AutoCAD File Types: Tuesday Tips With Frank


This week’s Tuesday Tips installment is an important topic involving various files. During an editing session, AutoCAD creates several files along with your DWG (or DWT or DWS – they’re all the same thing with a different extension). Some are temporary and go away when you exit the file; others do not. Here we’ll explore these different AutoCAD file types.

Easy Ones to Find

By default, this first group of files is saved in the same folder as your DWG file. When the drawing is open, AutoCAD creates lock files with DWL and DWL2 extensions alongside the DWG. You may not see them, as they are set to be hidden. You can turn on hidden files with the control shown below. They are used in conjunction with the WHOHAS command.

Screenshot of AutoCAD and how to find hidden items and file name extensions

This is also where you’ll find the BAK backup file if enabled. Each time you perform a SAVE, a QSAVE, or quit and save, an exact copy of the drawing file prior to that save is created with a BAK extension. The feature is on by default, and you can find it in the Open and Save tab of the Options dialog (it controls the ISAVEBAK system variable).

Screenshot of where to find BAK file in AutoCAD

Next comes the temporary files that are usually written to your temp file folder. This includes the Automatic Save File Location. Where is that, you ask? There are a couple of ways to find the folder. Again, expand the Automatic Save File Location entry from the Options dialog and Files tab. Highlight and copy the path to your clipboard, then paste it into the address bar of a file explorer window.

Screenshot of Automatic Save File Location in AutoCAD

Or, you can take the easy route and type %TEMP% into the address bar, which will take you right to it. If you don’t keep it cleaned out, you’ll probably see thousands of files there, mostly with all kinds of extensions, many of which are TMPs or some files or folders with no extensions. But somewhere in there, if the autosave feature has been invoked in your drawing session, there will be a file that consists of your drawing’s file name, followed by some seemingly random characters and an extension of SV$. That’s your autosave file.

It’s intended to be temporary, as it will be deleted if you exit your drawing properly. But, if you exit thanks to a crash of some kind, it will remain. Similar to the BAK file, it’s a copy of your file when the autosave was invoked. You could copy it somewhere and rename the extension to DWG, and you’d be good to go. Same with the BAK file. Like the backup creation, autosave is turned on by default and set to 10 minutes (the SAVETIME system variable). That control is in the same place as the BAK file creation control in the Options dialog.

Drawing Recovery Manager

OK, those are the important AutoCAD file types I wanted to cover today. They might just save you a lot of lost work someday, but who wants to remember secret codes, odd locations, name changes, or how to show extensions and hidden files in your file explorer? Back in my early days, when we worked mainly with ones and zeros, we had to know this stuff. But today, there’s an easier way. It’s called the Drawing Recovery Manager.

Screenshot of Drawing Recovery Manager in AutoCAD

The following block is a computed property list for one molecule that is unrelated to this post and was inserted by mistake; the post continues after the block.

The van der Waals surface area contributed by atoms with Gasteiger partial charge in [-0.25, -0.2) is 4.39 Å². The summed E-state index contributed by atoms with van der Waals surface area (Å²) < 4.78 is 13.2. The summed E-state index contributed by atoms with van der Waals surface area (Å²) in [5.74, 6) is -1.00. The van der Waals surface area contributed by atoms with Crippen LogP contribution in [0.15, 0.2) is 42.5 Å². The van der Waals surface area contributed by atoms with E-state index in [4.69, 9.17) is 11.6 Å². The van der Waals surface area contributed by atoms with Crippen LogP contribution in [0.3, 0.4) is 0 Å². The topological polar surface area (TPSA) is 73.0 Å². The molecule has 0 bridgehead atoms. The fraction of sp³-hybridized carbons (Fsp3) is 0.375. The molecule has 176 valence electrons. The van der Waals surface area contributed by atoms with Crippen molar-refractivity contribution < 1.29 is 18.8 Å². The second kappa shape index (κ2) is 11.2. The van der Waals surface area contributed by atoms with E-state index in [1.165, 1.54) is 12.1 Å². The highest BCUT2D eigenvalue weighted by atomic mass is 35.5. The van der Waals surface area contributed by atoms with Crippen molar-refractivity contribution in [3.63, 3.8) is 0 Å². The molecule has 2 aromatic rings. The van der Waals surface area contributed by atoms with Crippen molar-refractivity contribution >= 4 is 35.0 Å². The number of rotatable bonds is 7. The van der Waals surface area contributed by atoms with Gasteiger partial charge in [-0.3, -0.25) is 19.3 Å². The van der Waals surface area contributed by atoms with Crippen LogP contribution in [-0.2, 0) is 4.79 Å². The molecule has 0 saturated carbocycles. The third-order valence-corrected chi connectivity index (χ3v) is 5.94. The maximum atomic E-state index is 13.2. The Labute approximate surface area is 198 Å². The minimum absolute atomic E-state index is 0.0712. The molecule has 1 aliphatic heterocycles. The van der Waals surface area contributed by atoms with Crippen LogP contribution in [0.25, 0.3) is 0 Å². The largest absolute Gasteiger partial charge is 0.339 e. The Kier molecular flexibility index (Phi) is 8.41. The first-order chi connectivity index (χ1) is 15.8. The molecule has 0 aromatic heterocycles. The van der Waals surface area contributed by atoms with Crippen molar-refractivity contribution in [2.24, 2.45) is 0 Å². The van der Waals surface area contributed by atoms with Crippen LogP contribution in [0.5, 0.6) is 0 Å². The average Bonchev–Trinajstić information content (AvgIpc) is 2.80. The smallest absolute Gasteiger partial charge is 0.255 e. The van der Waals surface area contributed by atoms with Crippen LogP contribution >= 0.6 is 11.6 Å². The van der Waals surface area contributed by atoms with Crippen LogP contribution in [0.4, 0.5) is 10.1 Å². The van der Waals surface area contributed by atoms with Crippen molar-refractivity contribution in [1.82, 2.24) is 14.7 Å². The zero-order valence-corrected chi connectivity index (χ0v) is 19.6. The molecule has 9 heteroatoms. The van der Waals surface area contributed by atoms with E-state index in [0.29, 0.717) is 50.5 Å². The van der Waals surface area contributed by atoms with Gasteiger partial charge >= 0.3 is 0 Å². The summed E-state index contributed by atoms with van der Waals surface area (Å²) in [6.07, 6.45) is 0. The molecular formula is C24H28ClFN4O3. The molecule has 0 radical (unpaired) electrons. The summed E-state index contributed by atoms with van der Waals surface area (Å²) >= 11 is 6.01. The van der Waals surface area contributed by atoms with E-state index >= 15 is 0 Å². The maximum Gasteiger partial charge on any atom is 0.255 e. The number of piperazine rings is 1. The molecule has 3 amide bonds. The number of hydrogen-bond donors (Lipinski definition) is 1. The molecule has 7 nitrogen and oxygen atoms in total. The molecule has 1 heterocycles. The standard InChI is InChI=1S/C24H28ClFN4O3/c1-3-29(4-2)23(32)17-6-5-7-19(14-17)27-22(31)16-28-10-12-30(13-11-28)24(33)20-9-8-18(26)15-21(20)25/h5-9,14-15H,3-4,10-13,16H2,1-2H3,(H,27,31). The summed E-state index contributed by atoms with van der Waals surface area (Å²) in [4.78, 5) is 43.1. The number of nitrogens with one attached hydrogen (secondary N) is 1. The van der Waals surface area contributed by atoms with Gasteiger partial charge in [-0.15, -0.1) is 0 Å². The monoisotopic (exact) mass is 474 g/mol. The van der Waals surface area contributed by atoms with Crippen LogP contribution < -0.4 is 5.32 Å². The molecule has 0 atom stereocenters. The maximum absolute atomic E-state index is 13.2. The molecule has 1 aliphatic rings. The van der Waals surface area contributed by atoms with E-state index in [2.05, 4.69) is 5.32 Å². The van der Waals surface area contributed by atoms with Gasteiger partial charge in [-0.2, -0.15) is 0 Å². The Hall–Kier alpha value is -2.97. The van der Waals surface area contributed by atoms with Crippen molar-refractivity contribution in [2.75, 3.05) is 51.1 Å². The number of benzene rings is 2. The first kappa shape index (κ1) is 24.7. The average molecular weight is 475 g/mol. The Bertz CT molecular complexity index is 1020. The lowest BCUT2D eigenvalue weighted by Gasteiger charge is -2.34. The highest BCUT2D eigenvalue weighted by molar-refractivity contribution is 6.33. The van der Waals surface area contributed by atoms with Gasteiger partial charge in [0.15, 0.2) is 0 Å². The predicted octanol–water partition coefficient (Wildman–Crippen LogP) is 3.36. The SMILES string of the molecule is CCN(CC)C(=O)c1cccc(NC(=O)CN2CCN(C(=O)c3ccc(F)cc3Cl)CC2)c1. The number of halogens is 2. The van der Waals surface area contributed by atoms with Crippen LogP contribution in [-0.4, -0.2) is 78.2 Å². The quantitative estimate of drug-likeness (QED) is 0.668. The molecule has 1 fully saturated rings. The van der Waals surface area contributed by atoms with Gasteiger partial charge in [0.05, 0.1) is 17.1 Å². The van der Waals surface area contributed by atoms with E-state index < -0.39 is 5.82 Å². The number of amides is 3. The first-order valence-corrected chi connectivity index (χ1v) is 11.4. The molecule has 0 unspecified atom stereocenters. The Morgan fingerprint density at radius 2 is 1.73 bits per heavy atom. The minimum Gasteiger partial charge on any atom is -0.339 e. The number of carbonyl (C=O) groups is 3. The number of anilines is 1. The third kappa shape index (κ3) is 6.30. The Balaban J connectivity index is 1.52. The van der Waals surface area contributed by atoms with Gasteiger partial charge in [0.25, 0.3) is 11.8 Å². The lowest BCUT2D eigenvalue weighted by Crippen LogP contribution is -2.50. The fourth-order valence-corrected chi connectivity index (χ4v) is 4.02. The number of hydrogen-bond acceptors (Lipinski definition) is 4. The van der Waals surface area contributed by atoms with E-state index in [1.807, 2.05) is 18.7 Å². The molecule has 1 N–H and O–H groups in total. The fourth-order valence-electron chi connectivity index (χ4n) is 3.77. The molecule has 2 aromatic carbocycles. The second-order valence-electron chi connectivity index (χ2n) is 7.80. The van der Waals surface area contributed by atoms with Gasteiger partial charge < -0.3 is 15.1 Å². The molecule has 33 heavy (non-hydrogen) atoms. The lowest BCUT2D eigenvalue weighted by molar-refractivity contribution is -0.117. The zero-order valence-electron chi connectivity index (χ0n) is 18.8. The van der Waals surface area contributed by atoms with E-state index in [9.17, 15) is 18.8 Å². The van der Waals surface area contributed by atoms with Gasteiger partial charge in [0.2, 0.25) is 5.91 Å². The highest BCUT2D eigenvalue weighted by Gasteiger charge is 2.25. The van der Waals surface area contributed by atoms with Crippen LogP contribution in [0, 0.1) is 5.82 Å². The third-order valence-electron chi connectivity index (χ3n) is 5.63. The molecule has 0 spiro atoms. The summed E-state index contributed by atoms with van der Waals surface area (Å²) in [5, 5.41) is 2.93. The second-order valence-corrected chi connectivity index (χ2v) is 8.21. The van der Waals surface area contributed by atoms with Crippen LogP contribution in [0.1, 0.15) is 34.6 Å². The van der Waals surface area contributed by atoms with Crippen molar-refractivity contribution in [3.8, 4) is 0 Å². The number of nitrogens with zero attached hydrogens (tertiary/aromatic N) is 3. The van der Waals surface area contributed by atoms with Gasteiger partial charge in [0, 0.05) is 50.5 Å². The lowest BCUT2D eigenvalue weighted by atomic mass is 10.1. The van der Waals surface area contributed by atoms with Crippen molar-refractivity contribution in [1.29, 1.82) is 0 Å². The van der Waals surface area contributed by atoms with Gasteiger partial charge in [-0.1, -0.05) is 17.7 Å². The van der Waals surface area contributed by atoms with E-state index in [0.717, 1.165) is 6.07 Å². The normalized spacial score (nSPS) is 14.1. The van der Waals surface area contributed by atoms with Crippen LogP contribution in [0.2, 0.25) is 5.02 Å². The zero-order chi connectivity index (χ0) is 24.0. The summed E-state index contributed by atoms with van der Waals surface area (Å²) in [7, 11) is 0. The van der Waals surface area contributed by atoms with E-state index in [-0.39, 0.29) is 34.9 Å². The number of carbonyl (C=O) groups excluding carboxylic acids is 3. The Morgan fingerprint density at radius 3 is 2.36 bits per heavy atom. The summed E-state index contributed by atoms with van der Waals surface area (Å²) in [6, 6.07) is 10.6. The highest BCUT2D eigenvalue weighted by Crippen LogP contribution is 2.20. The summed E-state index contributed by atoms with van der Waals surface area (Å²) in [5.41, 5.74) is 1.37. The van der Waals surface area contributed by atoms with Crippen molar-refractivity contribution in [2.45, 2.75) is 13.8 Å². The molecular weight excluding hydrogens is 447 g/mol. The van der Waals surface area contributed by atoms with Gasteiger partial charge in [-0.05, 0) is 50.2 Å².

If AutoCAD detects that it had previously terminated improperly, you’ll be presented with the Drawing Recovery Manager palette upon restarting it. It will contain an expandable list of all the files that were open when the crash occurred, with each entry containing all the available file types.

You may get the drawing file itself, the BAK, the SV$, or if you got prompted to save before the exit, you’ll get a file with _RECOVER appended. These files will be listed in the order that they were last saved.

Screenshot of Drawing Recovery Manager palette in AutoCAD

The Details panel in the middle of the palette gives you the file’s location and the date and time stamp. Below that, you’ll get a thumbnail preview, if available. It is all handy for you to decide which save file is the one you want to use. And when you decide, now it’s just a matter of right-clicking and selecting Open.

Remember those hidden lock files? If you use the Drawing Recovery Manager, it will handle those for you, as they’ll be left over in case of a crash. If you decide to recover the files manually, you’ll have to delete those, or your file will want to open as read-only—another good reason to do things the modern way.


Yes, the modern way is preferred. But what if the crash left your system unable to access AutoCAD? These things always happen at the worst time, and if you could only recover your work, a co-worker could take over. What a great time to know how to do it manually. Knowing about these important AutoCAD file types and how to use them just might save the day for you sometime. Let’s hope that’s never the case, however.

More Tuesday Tips

Check out our whole Tuesday Tips series for ideas on how to make AutoCAD work for you. Do you have any favorite AutoCAD tips? Tell us in the comments!

Frank Mayfield

Frank has worked in various design and CAD Management roles with AutoCAD and Autodesk software since 1986 (v2.62). He is currently a Design Technology Consultant in Tulsa, OK. He also serves as Vice President on the AUGI Board of Directors and is a member of numerous Autodesk user panels. As a top-rated mentor for trial users of AutoCAD 2018 and AutoCAD LT 2018, he has provided live, real-time guidance and support for over 2,500 new users in more than 50 countries worldwide. He currently serves on the AUGI Board of Directors and is a member of numerous Autodesk user panels.

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